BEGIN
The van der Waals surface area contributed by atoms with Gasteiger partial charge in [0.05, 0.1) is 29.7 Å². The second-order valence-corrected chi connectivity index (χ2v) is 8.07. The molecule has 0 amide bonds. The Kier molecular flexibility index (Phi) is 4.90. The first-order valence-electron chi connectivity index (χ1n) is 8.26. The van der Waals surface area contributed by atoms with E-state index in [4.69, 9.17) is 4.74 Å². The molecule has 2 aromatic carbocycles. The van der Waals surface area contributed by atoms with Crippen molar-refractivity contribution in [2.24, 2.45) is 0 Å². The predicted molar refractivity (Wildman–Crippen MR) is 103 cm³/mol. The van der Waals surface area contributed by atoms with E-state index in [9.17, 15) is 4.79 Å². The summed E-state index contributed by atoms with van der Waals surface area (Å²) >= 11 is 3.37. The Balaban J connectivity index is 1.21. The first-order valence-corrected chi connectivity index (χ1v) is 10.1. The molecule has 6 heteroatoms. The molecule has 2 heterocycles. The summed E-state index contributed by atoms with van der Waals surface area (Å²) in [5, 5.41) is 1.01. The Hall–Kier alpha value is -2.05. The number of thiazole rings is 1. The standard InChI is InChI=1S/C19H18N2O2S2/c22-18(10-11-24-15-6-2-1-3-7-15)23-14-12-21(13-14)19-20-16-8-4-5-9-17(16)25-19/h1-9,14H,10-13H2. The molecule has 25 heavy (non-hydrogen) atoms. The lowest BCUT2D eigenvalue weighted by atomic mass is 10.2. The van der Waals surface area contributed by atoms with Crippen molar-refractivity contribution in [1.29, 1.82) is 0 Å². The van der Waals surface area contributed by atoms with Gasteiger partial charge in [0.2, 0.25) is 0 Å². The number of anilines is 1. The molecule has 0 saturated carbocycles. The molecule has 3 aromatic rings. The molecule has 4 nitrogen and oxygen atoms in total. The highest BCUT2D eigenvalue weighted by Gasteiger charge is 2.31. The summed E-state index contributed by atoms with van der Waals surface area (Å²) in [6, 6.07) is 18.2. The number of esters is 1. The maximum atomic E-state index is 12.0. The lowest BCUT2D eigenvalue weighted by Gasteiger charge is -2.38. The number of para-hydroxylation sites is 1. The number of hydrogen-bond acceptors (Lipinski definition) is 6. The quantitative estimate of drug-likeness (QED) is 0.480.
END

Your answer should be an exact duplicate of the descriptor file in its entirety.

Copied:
The van der Waals surface area contributed by atoms with Gasteiger partial charge in [0.05, 0.1) is 29.7 Å². The second-order valence-corrected chi connectivity index (χ2v) is 8.07. The molecule has 0 amide bonds. The Kier molecular flexibility index (Phi) is 4.90. The first-order valence-electron chi connectivity index (χ1n) is 8.26. The van der Waals surface area contributed by atoms with E-state index in [4.69, 9.17) is 4.74 Å². The molecule has 2 aromatic carbocycles. The van der Waals surface area contributed by atoms with Crippen molar-refractivity contribution in [2.24, 2.45) is 0 Å². The predicted molar refractivity (Wildman–Crippen MR) is 103 cm³/mol. The van der Waals surface area contributed by atoms with E-state index in [9.17, 15) is 4.79 Å². The summed E-state index contributed by atoms with van der Waals surface area (Å²) >= 11 is 3.37. The Balaban J connectivity index is 1.21. The first-order valence-corrected chi connectivity index (χ1v) is 10.1. The molecule has 6 heteroatoms. The molecule has 2 heterocycles. The summed E-state index contributed by atoms with van der Waals surface area (Å²) in [5, 5.41) is 1.01. The Hall–Kier alpha value is -2.05. The number of thiazole rings is 1. The standard InChI is InChI=1S/C19H18N2O2S2/c22-18(10-11-24-15-6-2-1-3-7-15)23-14-12-21(13-14)19-20-16-8-4-5-9-17(16)25-19/h1-9,14H,10-13H2. The molecule has 25 heavy (non-hydrogen) atoms. The lowest BCUT2D eigenvalue weighted by atomic mass is 10.2. The van der Waals surface area contributed by atoms with Crippen molar-refractivity contribution in [1.29, 1.82) is 0 Å². The van der Waals surface area contributed by atoms with Gasteiger partial charge in [0.2, 0.25) is 0 Å². The number of anilines is 1. The molecule has 0 saturated carbocycles. The molecule has 3 aromatic rings. The molecule has 4 nitrogen and oxygen atoms in total. The highest BCUT2D eigenvalue weighted by Gasteiger charge is 2.31. The summed E-state index contributed by atoms with van der Waals surface area (Å²) in [6, 6.07) is 18.2. The number of esters is 1. The maximum atomic E-state index is 12.0. The lowest BCUT2D eigenvalue weighted by Gasteiger charge is -2.38. The number of para-hydroxylation sites is 1. The number of hydrogen-bond acceptors (Lipinski definition) is 6. The quantitative estimate of drug-likeness (QED) is 0.480.